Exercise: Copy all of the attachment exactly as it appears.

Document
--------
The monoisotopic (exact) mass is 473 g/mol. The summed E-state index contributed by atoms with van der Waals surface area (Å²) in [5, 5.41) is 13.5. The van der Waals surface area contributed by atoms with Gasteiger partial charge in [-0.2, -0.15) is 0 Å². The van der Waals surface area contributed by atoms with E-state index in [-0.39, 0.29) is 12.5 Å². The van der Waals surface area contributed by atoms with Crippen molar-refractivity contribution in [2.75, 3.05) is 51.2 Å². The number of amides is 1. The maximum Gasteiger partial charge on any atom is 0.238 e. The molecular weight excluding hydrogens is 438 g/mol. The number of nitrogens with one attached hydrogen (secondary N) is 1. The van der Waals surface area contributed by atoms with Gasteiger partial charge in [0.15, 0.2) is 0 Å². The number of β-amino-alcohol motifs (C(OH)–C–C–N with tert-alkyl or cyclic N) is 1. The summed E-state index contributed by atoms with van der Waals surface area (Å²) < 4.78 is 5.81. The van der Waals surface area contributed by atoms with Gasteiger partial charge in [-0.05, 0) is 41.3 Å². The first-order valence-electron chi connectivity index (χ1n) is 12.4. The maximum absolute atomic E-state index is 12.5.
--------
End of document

The monoisotopic (exact) mass is 473 g/mol. The summed E-state index contributed by atoms with van der Waals surface area (Å²) in [5, 5.41) is 13.5. The van der Waals surface area contributed by atoms with Gasteiger partial charge in [-0.2, -0.15) is 0 Å². The van der Waals surface area contributed by atoms with E-state index in [-0.39, 0.29) is 12.5 Å². The van der Waals surface area contributed by atoms with Crippen molar-refractivity contribution in [2.75, 3.05) is 51.2 Å². The number of amides is 1. The maximum Gasteiger partial charge on any atom is 0.238 e. The molecular weight excluding hydrogens is 438 g/mol. The number of nitrogens with one attached hydrogen (secondary N) is 1. The van der Waals surface area contributed by atoms with Gasteiger partial charge in [0.15, 0.2) is 0 Å². The number of β-amino-alcohol motifs (C(OH)–C–C–N with tert-alkyl or cyclic N) is 1. The summed E-state index contributed by atoms with van der Waals surface area (Å²) < 4.78 is 5.81. The van der Waals surface area contributed by atoms with Gasteiger partial charge in [-0.05, 0) is 41.3 Å². The first-order valence-electron chi connectivity index (χ1n) is 12.4. The maximum absolute atomic E-state index is 12.5.